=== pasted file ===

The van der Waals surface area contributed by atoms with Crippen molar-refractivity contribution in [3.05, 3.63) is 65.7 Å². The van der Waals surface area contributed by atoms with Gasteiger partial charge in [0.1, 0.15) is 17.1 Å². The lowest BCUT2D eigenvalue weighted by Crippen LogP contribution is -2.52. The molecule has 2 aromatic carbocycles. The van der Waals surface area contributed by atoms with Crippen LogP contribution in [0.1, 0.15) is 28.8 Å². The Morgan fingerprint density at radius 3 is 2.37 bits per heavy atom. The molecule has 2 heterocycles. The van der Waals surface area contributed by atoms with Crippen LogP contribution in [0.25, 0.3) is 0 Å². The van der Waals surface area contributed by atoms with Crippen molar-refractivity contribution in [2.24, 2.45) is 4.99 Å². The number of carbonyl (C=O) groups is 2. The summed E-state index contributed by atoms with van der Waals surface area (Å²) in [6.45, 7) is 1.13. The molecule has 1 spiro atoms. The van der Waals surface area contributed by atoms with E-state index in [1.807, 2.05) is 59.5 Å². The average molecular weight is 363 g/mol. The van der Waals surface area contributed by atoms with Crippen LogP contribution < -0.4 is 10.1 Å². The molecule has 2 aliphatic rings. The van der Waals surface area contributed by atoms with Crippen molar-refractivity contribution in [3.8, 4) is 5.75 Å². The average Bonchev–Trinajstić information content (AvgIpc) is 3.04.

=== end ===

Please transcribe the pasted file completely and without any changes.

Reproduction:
The van der Waals surface area contributed by atoms with Crippen molar-refractivity contribution in [3.05, 3.63) is 65.7 Å². The van der Waals surface area contributed by atoms with Gasteiger partial charge in [0.1, 0.15) is 17.1 Å². The lowest BCUT2D eigenvalue weighted by Crippen LogP contribution is -2.52. The molecule has 2 aromatic carbocycles. The van der Waals surface area contributed by atoms with Crippen LogP contribution in [0.1, 0.15) is 28.8 Å². The Morgan fingerprint density at radius 3 is 2.37 bits per heavy atom. The molecule has 2 heterocycles. The van der Waals surface area contributed by atoms with Crippen LogP contribution in [0.25, 0.3) is 0 Å². The van der Waals surface area contributed by atoms with Crippen molar-refractivity contribution in [2.24, 2.45) is 4.99 Å². The number of carbonyl (C=O) groups is 2. The summed E-state index contributed by atoms with van der Waals surface area (Å²) in [6.45, 7) is 1.13. The molecule has 1 spiro atoms. The van der Waals surface area contributed by atoms with E-state index in [1.807, 2.05) is 59.5 Å². The average molecular weight is 363 g/mol. The van der Waals surface area contributed by atoms with Crippen LogP contribution < -0.4 is 10.1 Å². The molecule has 2 aliphatic rings. The van der Waals surface area contributed by atoms with Crippen molar-refractivity contribution in [3.8, 4) is 5.75 Å². The average Bonchev–Trinajstić information content (AvgIpc) is 3.04.